My gut knows when I am headed west.
The diamond lots of suburbia give way
to charming wooden footbridges over brooks,
birch stands, scattered evergreens and
fields, endlessly reaching for spring’s thaw.
The roads are inefficient here, meandering,
crossing in diagonals and looping around.
Tractors and hooves preceded them,
unforgivingly beating the land, carving it out;
the brook of progress.
We pass long trains, still hauling their goods,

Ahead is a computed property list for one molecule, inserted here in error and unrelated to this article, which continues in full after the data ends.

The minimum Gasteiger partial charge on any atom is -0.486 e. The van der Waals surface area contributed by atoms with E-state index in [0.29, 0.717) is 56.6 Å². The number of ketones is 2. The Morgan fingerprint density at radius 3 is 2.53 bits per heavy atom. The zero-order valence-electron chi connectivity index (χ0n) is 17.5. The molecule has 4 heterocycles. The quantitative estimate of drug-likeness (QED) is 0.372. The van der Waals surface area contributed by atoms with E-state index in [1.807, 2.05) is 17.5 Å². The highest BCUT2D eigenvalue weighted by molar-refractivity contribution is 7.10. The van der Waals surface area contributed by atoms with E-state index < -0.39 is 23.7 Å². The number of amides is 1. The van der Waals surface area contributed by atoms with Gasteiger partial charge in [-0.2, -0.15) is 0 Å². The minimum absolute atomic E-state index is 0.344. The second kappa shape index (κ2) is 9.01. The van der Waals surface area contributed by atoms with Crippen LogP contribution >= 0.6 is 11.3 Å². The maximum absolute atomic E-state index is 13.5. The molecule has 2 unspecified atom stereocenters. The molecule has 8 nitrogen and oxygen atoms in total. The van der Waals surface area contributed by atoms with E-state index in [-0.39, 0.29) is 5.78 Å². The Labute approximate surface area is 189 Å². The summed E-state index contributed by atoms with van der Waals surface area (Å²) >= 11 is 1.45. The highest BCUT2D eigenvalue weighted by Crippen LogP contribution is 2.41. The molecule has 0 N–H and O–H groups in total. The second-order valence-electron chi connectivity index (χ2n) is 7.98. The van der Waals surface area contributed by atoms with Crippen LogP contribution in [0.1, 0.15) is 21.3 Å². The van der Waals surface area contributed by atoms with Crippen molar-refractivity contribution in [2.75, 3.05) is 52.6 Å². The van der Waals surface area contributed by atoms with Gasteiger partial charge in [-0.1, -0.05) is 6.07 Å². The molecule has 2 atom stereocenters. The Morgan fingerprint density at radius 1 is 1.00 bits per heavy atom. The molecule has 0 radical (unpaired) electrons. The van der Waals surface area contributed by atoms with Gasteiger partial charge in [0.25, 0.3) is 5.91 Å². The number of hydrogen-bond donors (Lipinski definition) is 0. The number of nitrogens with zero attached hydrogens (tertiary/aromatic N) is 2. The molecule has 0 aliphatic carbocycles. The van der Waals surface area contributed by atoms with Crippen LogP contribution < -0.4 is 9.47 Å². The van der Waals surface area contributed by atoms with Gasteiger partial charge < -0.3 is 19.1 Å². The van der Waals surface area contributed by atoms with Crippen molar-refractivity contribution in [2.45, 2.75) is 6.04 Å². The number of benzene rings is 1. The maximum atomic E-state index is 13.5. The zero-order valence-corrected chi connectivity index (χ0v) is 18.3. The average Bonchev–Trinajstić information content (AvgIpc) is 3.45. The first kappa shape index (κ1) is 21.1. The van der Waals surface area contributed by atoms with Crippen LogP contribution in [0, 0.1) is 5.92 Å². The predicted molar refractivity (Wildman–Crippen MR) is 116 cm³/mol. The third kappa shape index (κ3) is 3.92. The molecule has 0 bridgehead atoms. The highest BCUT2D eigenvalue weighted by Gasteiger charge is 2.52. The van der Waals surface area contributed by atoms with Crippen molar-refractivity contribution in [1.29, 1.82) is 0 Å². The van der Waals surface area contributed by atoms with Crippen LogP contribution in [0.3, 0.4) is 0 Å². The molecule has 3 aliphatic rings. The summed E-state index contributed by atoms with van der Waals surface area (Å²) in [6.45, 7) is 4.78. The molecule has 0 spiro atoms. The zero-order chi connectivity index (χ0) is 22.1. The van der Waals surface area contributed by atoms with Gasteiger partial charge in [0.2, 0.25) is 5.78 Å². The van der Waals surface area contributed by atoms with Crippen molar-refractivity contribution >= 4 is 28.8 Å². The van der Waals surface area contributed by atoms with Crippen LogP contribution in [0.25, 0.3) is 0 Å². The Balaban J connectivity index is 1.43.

your goods. Littered beside the tracks,
fallen comrades: steel and ties.
The train cars are all marked by manufacturers,
and graffiti from endless cities.
The engines breathe the fire of the ornamental
stallions, soldered to their noses.